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Press Conference by the Chief Cabinet Secretary

Wednesday, April 10, 2013 (PM)

Press Conference by the Chief Cabinet Secretary (Excerpt)

[Provisional Translation]


  • Japan's response to the situation of North Korea
  • Japan-Taiwan fisheries consultations
  • Avian flu in China

REPORTER: With regard to a missile launch by North Korea, it has been noted that a launch is possible today. What signs of a possible launch have been confirmed to date?

CHIEF CABINET SECRETARY SUGA: It is extremely regrettable that North Korea is repeatedly engaging in provocative words and actions. The Government will not be swayed by such provocations and will continue to make a response in close cooperation with the countries concerned, primarily the United States. Diplomatic channels are being used to strongly urge North Korea to refrain from any provocative actions and make it understand that such actions are of absolutely no benefit.

REPORTER: What is the Government's view concerning the possibility of the simultaneous launch of multiple types of missiles, such as the Musudan or Nodong?

CHIEF CABINET SECRETARY SUGA: I am aware of the various views that are being expressed concerning this matter, but due to its security-related nature I will refrain from making any further comment. In whatever situation, the Government has a comprehensive structure in place that will ensure the safety and security of the public.

REPORTER: You have just mentioned provocative actions by North Korea and one of these has been to warn foreigners in the Republic of Korea (ROK) to evacuate. However, in response to this the United States authorities have made it clear that they are not taking any special measures to evacuate U.S. citizens from the ROK. Are we to understand therefore that no response is being made to this warning issued by North Korea?

CHIEF CABINET SECRETARY SUGA: We are continuing to engage in cooperation and liaison with the countries concerned, including the United States, and in reports that I have received to date, there have been absolutely no moves to leave the country by staff of overseas diplomatic missions of any country stationed in the ROK.


REPORTER: For how long does the Government think that this tense situation will last?

CHIEF CABINET SECRETARY SUGA: These provocative actions have absolutely no meaning and through diplomatic channels we will continue to impress upon North Korea that they have no benefit.

REPORTER: When you say impress upon, are you referring to the possibility of measures such as sanctions?

CHIEF CABINET SECRETARY SUGA: Very recently the United Nations Security Council issued a resolution in response to the nuclear test by North Korea. Naturally Japan is cooperating with the countries concerned to ensure that North Korea complies with this resolution and we have already implemented our own sanctions. The Government will continue to call strongly on other countries to implement similar measures.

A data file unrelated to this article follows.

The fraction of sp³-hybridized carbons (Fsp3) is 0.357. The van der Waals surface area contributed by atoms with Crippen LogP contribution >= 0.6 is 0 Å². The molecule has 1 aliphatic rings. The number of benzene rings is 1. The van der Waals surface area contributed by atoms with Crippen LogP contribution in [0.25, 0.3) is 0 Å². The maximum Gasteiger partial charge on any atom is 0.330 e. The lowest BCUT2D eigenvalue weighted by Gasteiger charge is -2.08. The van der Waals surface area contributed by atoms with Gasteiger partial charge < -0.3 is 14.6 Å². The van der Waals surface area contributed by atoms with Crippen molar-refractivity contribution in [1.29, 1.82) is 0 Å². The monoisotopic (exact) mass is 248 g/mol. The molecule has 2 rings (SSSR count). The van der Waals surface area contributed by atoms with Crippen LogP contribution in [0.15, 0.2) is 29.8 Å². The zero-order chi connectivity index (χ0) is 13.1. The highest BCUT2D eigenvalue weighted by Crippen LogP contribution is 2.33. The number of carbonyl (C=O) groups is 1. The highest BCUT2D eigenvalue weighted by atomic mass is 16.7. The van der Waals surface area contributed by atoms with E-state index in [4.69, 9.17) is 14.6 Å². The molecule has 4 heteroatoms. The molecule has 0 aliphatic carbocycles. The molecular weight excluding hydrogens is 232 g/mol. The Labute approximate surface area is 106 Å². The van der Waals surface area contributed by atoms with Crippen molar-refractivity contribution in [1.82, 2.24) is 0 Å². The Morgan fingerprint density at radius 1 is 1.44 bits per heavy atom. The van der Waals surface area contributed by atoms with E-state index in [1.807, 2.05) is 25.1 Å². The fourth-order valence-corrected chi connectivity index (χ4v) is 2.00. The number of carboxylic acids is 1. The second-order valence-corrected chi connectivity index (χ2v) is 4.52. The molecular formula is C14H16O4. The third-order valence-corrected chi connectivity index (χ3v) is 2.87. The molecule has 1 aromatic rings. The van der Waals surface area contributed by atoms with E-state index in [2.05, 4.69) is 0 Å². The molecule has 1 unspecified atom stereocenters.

REPORTER: Are any preparations being made for additional sanctions?

CHIEF CABINET SECRETARY SUGA: Naturally consideration is currently being given to additional sanctions.


REPORTER: Although it has not yet been announced, it is expected that the fisheries negotiations between Japan and Taiwan that have been running for many years will finally reach a conclusion today. What is the significance of this agreement and what is the reaction of the Government?

CHIEF CABINET SECRETARY SUGA: I believe that today in Taipei, the 17th Japan-Taiwan fisheries consultations between the Interchange Association, Japan and the East Asia Relations Committee of Taiwan will just have begun at 4:00 pm. The Government understands that these consultations are being held with the aim of preserving maritime resources in the East China Sea, as well as ensuring their rational use, maintaining order in the fisheries industry and also helping to maintain stability in the region. The Government's current expectation is that these consultations will reach a swift conclusion and a favorable outcome.

REPORTER: There are some people who suggest by reaching an agreement today the Government is seeking to use cooperation with Taiwan as a means of containing China. What are your views on this point?

CHIEF CABINET SECRETARY SUGA: The Government does not have any such aims or intentions. Our view is that the Senkaku Islands are an inherent territory of Japan and therefore there are no issues relating to them that should be shelved or delayed.

REPORTER: Yesterday the spokesperson for the World Health Organization reported that there were cases in two families where person-to-person transmission of avian influenza was suspected. The Chinese health and sanitation authorities are continuing their own investigations, but what is the view of the Government of Japan with regard to this matter?

CHIEF CABINET SECRETARY SUGA: With regard to the matter that you have mentioned, the Government is engaged in efforts to confirm the facts, however according to the information that we have received to date, with regard to a man who died in Shanghai, it is found that his two sons were suffering from symptoms similar to influenza, but it is not clear whether they were infected by avian influenza. Furthermore, with regard to patients in Jiangsu Province, although one patient who was in close contact with those infected had symptoms similar to influenza, it is currently being confirmed whether this was infection by avian influenza. The Ministry of Health, Labour and Welfare is confirming the facts, but at the current time the recognition is that person-to-person infection is not occurring in any sustained or ongoing manner.


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